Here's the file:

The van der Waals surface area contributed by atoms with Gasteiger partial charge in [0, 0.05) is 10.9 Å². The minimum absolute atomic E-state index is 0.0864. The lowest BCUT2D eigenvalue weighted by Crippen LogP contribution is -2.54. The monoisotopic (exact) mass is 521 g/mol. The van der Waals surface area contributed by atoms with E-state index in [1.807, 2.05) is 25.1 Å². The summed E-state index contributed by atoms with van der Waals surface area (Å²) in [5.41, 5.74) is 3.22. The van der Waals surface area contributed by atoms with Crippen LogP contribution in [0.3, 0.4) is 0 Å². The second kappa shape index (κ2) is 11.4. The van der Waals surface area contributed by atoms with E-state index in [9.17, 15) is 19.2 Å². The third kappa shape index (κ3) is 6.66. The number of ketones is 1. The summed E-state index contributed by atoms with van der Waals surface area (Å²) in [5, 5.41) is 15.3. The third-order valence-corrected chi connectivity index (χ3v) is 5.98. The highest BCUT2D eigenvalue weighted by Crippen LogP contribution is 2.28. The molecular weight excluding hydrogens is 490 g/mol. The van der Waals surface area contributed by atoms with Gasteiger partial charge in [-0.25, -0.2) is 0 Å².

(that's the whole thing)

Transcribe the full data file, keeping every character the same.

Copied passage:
The van der Waals surface area contributed by atoms with Gasteiger partial charge in [0, 0.05) is 10.9 Å². The minimum absolute atomic E-state index is 0.0864. The lowest BCUT2D eigenvalue weighted by Crippen LogP contribution is -2.54. The monoisotopic (exact) mass is 521 g/mol. The van der Waals surface area contributed by atoms with E-state index in [1.807, 2.05) is 25.1 Å². The summed E-state index contributed by atoms with van der Waals surface area (Å²) in [5.41, 5.74) is 3.22. The van der Waals surface area contributed by atoms with Crippen LogP contribution in [0.3, 0.4) is 0 Å². The second kappa shape index (κ2) is 11.4. The van der Waals surface area contributed by atoms with E-state index in [9.17, 15) is 19.2 Å². The third kappa shape index (κ3) is 6.66. The number of ketones is 1. The summed E-state index contributed by atoms with van der Waals surface area (Å²) in [5, 5.41) is 15.3. The third-order valence-corrected chi connectivity index (χ3v) is 5.98. The highest BCUT2D eigenvalue weighted by Crippen LogP contribution is 2.28. The molecular weight excluding hydrogens is 490 g/mol. The van der Waals surface area contributed by atoms with Gasteiger partial charge in [-0.25, -0.2) is 0 Å².